The title of this post was a running joke a friend of mine had on a chat forum. You’d say something to him, and his comeback was “you’ve upset me, and I’m not easily upset.”
But really I want to talk now about Lee Scratch Perry and the Upsetters. I finally ripped the 3 CD Trojan box set. And it is such an overwhelmingly rich collection of some incredibly original, arresting of music.
The first thing about Lee Perry is he was writing and producing and recording because he was trying to make a living. So some of the best tracks on the compilation are ridiculously commercial. When Lee covers the Coasters hit “Yakety Yak” he makes it his own. Starting from a beat from outer space, so perfectly simple and mechanically funky.
Dave Barker’s “Prisoner of Love” whose rocksteady ska beat is topped by one of the most original, soulful voices in Jamaica. Think Wilson Picket, James Brown, and Otis Redding rolled up into one.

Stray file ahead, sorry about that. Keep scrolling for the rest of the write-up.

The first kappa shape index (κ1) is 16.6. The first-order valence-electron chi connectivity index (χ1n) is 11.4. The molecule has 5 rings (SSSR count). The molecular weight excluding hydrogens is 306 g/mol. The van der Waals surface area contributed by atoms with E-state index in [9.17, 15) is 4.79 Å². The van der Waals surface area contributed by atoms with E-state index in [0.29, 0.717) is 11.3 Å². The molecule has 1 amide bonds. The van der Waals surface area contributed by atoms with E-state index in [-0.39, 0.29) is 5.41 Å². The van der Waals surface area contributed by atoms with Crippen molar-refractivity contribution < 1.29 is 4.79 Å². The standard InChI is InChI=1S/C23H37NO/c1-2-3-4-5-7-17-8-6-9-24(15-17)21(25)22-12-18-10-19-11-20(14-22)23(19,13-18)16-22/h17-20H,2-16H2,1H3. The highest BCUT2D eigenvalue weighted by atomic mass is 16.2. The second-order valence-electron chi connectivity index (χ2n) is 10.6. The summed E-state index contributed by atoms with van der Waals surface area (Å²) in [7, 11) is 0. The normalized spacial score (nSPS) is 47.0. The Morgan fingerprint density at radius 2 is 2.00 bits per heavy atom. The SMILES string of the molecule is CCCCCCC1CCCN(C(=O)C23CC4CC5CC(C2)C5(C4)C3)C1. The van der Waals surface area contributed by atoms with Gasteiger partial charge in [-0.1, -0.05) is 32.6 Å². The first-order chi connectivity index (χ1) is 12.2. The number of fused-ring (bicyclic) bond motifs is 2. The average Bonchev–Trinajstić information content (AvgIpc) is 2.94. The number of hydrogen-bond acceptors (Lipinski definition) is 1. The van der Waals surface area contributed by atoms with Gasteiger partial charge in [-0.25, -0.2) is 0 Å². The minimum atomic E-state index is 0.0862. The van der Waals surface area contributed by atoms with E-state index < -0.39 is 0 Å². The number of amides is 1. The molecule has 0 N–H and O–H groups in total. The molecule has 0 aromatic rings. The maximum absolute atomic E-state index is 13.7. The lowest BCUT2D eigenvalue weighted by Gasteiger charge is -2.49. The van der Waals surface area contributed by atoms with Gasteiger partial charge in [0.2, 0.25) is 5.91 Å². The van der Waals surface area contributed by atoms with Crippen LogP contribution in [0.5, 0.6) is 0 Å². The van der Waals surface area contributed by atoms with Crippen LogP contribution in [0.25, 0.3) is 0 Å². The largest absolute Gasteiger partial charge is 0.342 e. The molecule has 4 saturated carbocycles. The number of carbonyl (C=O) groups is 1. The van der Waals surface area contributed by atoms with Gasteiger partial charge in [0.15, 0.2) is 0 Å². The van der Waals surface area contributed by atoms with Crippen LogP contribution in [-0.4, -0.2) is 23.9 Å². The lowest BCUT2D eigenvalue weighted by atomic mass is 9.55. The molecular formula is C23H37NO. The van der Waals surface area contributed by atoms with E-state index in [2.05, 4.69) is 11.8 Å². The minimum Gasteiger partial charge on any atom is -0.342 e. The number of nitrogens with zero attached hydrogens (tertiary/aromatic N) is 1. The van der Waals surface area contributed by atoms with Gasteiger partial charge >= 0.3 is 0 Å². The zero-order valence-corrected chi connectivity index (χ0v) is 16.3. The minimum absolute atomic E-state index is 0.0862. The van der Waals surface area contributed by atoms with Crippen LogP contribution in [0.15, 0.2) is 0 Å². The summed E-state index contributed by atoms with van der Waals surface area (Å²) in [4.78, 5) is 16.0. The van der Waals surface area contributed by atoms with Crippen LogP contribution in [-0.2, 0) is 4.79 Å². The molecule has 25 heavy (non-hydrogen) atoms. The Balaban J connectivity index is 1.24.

“Fever” – a cover of the song made famous by Peggy Lee – has Susan Cadogan’s channelling Lou Reed (no, not really, but kindof). Her double-tracked lead vocal stays in a single octave and rides the beat like it’s a freight train. There’s a flute part that might be a synthesizer that’s mixed subliminally low, but the stars are the drum and bass.
The classic Upsetters song “Clint Eastwood” is the definitive Upsetters groove. Simple drums, bass, keyboard and drum with an irresistable woodblock ostinato rhythm.
The conscious borrowing from American soul music and New Orleans funk is in Lee Perry but there’s also his inimitable internal riddim. He was not a man who made much sense when he spoke, but his instincts as a producer are deliriously focused and full of his unique soulfulness. That would be enough, but layered on top of compelling music is an extra layer of surreal kookiness. He had something in common with Wesley Willis: he was a fountain of weirdness, and you’re never sure how seriously he takes his weird.
Three different Lee Perrys talk at once over “Evil Brain Rejecter” It’s a later production so the beat is not as greasy and low down as his 60s & 70s material. The beat sounds like it was made in Garage Band, but having three Lees at once is like Ken Nordine’s “Word Jazz” cranked to eleven.